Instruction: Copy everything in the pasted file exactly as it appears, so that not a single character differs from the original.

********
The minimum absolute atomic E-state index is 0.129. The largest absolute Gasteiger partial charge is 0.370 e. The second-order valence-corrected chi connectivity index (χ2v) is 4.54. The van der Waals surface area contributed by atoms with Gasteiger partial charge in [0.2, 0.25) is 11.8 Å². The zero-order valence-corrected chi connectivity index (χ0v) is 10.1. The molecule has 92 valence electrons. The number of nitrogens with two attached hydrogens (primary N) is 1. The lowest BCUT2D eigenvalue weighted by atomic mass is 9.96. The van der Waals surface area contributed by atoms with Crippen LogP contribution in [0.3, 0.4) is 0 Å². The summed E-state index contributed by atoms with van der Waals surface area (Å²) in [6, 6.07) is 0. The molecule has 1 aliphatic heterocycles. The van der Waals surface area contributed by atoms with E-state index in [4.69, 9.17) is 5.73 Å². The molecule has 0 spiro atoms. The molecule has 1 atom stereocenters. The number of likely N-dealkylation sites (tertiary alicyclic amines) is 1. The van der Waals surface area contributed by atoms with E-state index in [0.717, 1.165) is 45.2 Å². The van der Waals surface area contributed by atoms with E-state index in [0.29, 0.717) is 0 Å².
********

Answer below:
The minimum absolute atomic E-state index is 0.129. The largest absolute Gasteiger partial charge is 0.370 e. The second-order valence-corrected chi connectivity index (χ2v) is 4.54. The van der Waals surface area contributed by atoms with Gasteiger partial charge in [0.2, 0.25) is 11.8 Å². The zero-order valence-corrected chi connectivity index (χ0v) is 10.1. The molecule has 92 valence electrons. The number of nitrogens with two attached hydrogens (primary N) is 1. The lowest BCUT2D eigenvalue weighted by atomic mass is 9.96. The van der Waals surface area contributed by atoms with Crippen LogP contribution in [0.3, 0.4) is 0 Å². The summed E-state index contributed by atoms with van der Waals surface area (Å²) in [6, 6.07) is 0. The molecule has 1 aliphatic heterocycles. The van der Waals surface area contributed by atoms with E-state index in [4.69, 9.17) is 5.73 Å². The molecule has 0 spiro atoms. The molecule has 1 atom stereocenters. The number of likely N-dealkylation sites (tertiary alicyclic amines) is 1. The van der Waals surface area contributed by atoms with E-state index in [0.717, 1.165) is 45.2 Å². The van der Waals surface area contributed by atoms with E-state index in [0.29, 0.717) is 0 Å².